Lockheed Martin broke ground in Courtland, Ala., today on two buildings to build and test the new faster-than-sound weapons systems known as hypersonics.
The new facilities mean 72 jobs in Lawrence County, where Courtland is located, and 200 jobs in Huntsville, where the Lockheed program’s management and engineering functions will be located.
So-called “Hypersonic Strike capabilities” – weapons that can move faster than sound and interceptor systems that can block incoming hypersonic attacks – are “a critical capability” America must develop, national leaders say. Potential American adversaries such as China and Russia are actively pursuing hypersonics, they say, and America must top their efforts.
“I want our adversaries to be terrified by the hypersonic weapons they will soon face from the U.S. Army, the Navy, and the Air Force,” U.S. Rep. Robert Aderholt (R-Haleyville) said at the groundbreaking. “If our enemies are terrified, they will hesitate to start wars, and that of course, is exactly what we prefer. But if a war is started, the work being done by this civilian and military partnership in Alabama, as seen here today, will help us make it a short war, and one which ends on our terms.”
“On behalf of Lockheed Martin, we are honored to expand our presence in Northern Alabama and watch as the next cohort of innovators take advanced defense technology to levels we once thought were impossible,” said Scott Keller, vice president and general manager for Strategic and Missile Defense for Lockheed Martin.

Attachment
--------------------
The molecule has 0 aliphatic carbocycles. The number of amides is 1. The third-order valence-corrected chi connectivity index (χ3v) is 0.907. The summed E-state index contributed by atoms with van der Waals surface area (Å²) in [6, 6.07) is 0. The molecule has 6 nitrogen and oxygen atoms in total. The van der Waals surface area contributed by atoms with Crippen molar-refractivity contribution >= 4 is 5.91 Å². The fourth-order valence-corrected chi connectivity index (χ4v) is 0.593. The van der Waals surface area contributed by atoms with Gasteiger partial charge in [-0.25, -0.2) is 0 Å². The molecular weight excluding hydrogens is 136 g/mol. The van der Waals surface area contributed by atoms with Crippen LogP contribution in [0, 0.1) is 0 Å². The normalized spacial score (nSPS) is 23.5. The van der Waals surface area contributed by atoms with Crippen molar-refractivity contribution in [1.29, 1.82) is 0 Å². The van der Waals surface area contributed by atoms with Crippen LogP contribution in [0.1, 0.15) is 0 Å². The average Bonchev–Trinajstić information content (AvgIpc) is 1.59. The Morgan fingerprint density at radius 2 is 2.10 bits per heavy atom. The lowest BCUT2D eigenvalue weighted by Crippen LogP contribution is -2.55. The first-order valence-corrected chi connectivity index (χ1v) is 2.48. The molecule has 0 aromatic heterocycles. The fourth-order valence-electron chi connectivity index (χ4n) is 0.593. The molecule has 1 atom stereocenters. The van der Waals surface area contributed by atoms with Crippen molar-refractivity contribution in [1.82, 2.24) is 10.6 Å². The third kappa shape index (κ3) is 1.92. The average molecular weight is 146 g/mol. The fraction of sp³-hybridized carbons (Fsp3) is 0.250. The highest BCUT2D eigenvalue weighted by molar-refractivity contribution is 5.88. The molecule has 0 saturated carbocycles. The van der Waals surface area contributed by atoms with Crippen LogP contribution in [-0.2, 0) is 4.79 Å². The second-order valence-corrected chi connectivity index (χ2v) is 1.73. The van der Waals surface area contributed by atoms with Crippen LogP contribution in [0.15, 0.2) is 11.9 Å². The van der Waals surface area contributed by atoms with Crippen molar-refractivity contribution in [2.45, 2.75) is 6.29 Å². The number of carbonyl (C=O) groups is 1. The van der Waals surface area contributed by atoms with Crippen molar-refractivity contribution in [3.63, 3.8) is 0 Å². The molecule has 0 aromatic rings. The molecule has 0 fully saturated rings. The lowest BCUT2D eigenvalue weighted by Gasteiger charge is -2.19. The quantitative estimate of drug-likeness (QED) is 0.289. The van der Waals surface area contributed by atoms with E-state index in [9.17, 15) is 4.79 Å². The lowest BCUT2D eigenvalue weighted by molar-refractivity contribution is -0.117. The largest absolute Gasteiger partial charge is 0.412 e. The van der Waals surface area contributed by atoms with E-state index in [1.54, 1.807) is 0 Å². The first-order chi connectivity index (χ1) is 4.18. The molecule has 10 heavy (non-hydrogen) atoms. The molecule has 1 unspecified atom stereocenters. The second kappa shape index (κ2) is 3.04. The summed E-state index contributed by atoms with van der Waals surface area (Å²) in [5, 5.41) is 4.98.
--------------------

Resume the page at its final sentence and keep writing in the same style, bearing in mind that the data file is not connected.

Other dignitaries at the groundbreaking included U.S. Sen. Richard Shellby, chairman of the Senate Appropriations Committee; Gov. Kay Ivey and Lockheed Martin CEO Marillyn Hewson.
“Both Courtland and Huntsville will gain new jobs, which is always welcome news,” Ivey said. “I am proud and confident that Alabamians will help advance Lockheed Martin’s goals as we begin working towards the advancements of the future.”
“Hypersonic technology complements all the great work happening on Redstone Arsenal at the Space and Missile Defense Command and Missile Defense Agency,” Huntsville Mayor Tommy Battle said today. “With this announcement, Huntsville will once again be doing what we do best. Playing a leadership role in the engineering and development of the military’s future weapons systems.”
Lockheed Martin employs more than 2,000 people in Alabama already, according to state economic figures.
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